Author: Susan Bobholz, Intel Storage Group Ecosystem Enablement Manager
and member of the STA Board of Directors
The first generation of Serial Attached SCSI (SAS) products represents a major leap forward in storage technology. SAS drives have a full-duplex throughput of 3.0 Gb/s and are capable of providing a competitive advantage to enterprises that require fast access to data. While today’s servers also have 3.0 Gb/s bandwidth, servers soon will be capable of communicating with storage at 6.0 Gb/s. On the other hand, the availability of 6.0 Gb/s SAS devices is expected to lag behind that of 6.0 Gb/s servers. In order to bridge the anticipated gap, the storage industry is looking for ways to take advantage of faster servers by aggregating bandwidth to communicate with multiple storage drives, e.g., enabling a 6.0 Gb/s server to communicate with two 3.0 Gb/s or four 1.5 Gb/s storage drives simultaneously. Bandwidth aggregation would enable businesses to take advantage of faster servers while still protecting their investments in current storage technology. Delivering this capability however, would have both technical and economic implications that must be considered.
Different approaches to bandwidth aggregation in SAS are being discussed and considered. One proposed approach is connection multiplexing, which would enable a server to split its communications across multiple logical links. As an example, a SAS initiator could negotiate with an expander to establish the multiplexed protocol, and a 6.0 Gb/s HBA or RAID controller could then communicate with two (3.0 Gb/s) SAS drives. This is an attractive solution because it would enable current storage technology to take advantage of higher bandwidth servers and operate more efficiently.
However, connection multiplexing would also have some significant draw-backs. Implementing the concept of logical PHY would require a change to the PHYs (physical layers) of both SAS initiators and expanders, resulting in intrusive alteration of all future SAS initiator and expander ports. The economic as well as technical costs of such changes would be quite high. Economically, two independent components, SAS initiators and expanders, would bear costs to make relatively complex changes. In addition, a fundamental change in SAS ports would force businesses to upgrade all their equipment at once because backward compatibility would be lost.
Technologically, there would be impacts on the evolution of storage eco-system components. Ideally, components would be able to evolve independently and not hinder one another’s adoption. But with two separate components requiring changes, they could no longer operate independently. Complexity would be added because data buffers would be needed on each port of both components to manage the connection, multiplying as the number of ports grew. The higher economic cost could slow the adoption of SAS and threaten its adoption on the motherboard.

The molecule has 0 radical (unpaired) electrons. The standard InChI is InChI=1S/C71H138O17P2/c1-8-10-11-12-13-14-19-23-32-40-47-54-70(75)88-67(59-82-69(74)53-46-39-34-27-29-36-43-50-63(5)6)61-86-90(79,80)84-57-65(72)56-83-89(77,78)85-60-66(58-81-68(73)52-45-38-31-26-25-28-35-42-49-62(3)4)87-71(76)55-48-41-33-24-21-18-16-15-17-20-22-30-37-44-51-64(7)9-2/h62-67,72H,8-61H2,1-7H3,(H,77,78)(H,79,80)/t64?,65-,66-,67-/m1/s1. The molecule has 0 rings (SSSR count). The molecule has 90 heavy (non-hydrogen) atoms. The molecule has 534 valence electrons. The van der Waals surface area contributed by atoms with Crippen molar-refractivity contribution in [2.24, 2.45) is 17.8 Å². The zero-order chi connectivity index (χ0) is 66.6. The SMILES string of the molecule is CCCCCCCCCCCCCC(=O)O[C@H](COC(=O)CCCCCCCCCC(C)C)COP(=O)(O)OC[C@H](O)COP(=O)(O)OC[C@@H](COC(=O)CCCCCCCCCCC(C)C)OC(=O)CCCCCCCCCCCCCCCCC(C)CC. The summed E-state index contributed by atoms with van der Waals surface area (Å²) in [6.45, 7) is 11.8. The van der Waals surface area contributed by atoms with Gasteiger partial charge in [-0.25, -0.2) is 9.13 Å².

Because of these high economic and technological impacts, connection multiplexing may have too high a price tag.
A different approach, buffered expanders, would provide a better solution. A buffered expander is similar in concept to connection multiplexing in that it enables bandwidth aggregation across multiple drives, but it would not require changes to both SAS initiators and expanders. Instead, link aggregation would be handled exclusively by the expander. The expander would manage the buffering of connections between SAS initiators and targets and other components would remain unaffected. The major advantage of this approach would be that only one eco-system component would be affected, and future SAS elements could continue to evolve independently. By limiting the impact to the expander, the overall cost of adoption for consumers would be minimized because it would preserve backward compatibility. Businesses could preserve their current SAS investments so the future adoption of SAS technology would not be threatened.
While this solution has several benefits, it is not without cost. The cost and complexity of expanders would increase. However, only those expanders that provide the buffering capability would be affected. Current expander products would not be impacted and would provide the same lower cost solution they do today. With the availability of different types of expanders, businesses could choose the product that is right for their specific environment.
The Right Path to Bandwidth Aggregation
Bandwidth aggregation would enable SAS devices to take advantage of 6.0 Gb/s server speed even though 6.0 Gb/s SAS drives are years away. But smart evolution decisions concerning bandwidth aggregation must be made carefully. Bandwidth aggregation would be a logical approach to enabling efficient communications between servers and storage devices that operate at different bandwidths, but the application of this technology should have a minimal impact on both the end-user and the future evolution of technology. Buffered expanders offer the best approach in terms of economic and technology impact and would support the independent evolution of future storage technology components.